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Minority status should be a minor issue in elections

Published: October 12, 2007
Section: Arts, Etc.


Most of our grandparents would have scoffed at the idea of a woman or a black man as President of the United States. Yet, here we are in 2008, on the verge of the next presidential election, with Hillary Clinton and Barack Obama as the top contenders for the Democratic Party nomination.

Former U.S. senator and recent speaker at Brandeis, Carol Moseley Braun noticed this progress when she was a candidate for the Democratic Party nomination in the 2004 Presidential election.

People seemed more open about hearing what I had to say, Braun said, that was an important cultural development that an African-American woman was not looked at as an oddity but as a bona-fide candidate.

Even the Hispanic community is represented in the Democratic primary by New Mexico governor Bill Richardson, who is of Mexican descent. (None of the Republican candidates are women or members of a minority).

Is race and gender finally becoming inconsequential in a position of power notoriously dominated by white males?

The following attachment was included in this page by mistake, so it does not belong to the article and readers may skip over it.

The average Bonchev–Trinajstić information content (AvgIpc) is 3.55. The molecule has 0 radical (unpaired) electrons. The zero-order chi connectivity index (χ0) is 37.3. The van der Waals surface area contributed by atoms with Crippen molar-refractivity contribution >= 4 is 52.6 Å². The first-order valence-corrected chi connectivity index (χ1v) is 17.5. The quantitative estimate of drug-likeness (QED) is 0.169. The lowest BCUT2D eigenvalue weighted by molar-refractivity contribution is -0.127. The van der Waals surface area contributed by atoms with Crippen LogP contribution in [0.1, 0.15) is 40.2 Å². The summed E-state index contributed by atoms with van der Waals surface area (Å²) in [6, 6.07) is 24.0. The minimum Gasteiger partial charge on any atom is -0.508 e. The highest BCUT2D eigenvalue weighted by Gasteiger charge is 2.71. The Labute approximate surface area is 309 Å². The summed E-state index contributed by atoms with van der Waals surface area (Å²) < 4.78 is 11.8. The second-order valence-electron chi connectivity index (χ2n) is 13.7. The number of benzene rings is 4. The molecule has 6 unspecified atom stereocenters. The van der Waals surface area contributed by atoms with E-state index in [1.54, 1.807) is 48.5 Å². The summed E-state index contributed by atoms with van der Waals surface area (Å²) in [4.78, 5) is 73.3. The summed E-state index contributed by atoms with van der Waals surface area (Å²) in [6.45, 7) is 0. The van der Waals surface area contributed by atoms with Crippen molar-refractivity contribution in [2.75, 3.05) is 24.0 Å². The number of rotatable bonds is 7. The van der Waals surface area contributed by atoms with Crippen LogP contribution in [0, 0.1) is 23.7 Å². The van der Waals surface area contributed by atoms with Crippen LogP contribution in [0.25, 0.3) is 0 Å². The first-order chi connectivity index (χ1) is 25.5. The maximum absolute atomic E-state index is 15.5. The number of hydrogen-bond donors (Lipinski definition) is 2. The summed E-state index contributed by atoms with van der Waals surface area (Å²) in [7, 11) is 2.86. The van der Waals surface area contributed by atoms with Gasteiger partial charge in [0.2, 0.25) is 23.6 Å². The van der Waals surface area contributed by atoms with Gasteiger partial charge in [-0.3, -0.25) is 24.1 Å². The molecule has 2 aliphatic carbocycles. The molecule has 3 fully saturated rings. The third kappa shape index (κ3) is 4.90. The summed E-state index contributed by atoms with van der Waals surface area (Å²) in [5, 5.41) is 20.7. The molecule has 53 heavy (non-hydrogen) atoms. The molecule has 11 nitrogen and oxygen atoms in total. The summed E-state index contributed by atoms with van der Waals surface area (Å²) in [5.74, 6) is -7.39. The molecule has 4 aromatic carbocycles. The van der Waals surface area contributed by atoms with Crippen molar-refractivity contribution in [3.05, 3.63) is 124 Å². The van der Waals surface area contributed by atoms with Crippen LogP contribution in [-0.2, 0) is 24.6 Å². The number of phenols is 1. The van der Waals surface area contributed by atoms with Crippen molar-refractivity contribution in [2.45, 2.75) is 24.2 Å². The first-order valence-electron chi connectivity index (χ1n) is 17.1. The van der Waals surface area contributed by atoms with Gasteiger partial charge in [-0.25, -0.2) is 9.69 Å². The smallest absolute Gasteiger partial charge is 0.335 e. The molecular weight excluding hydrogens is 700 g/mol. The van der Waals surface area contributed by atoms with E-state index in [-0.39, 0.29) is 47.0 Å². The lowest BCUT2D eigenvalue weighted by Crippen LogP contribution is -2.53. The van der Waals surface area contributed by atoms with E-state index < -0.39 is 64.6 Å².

If the 2008 election results in a female or minority President, it will surely be analyzed, re-analyzed and touted as a new age of acceptance for America.

However, the election of someone who adds some variation to our line of Presidents, is an event that has been a long time coming.

Despite Americas belief that it is one of the foremost countries in the womens rights movement, this is actually one arena in which the U.S. lags behind many other countries. This past July, India elected its first woman president, Pratibha Patil, while seven women have served as heads of state in Latin America.

Although similar numbers are not available for minorities elected to head of state positions other countries, it is time for citizens of every country to disregard whatever prejudices they hold and elect leaders solely on the basis of policy and initiatives.

If we can shift the focus of presidential elections from demographic categorizations to political views, we can reach a point when our grandchildren scoff at the idea of a line of presidents homogeneous in race and gender.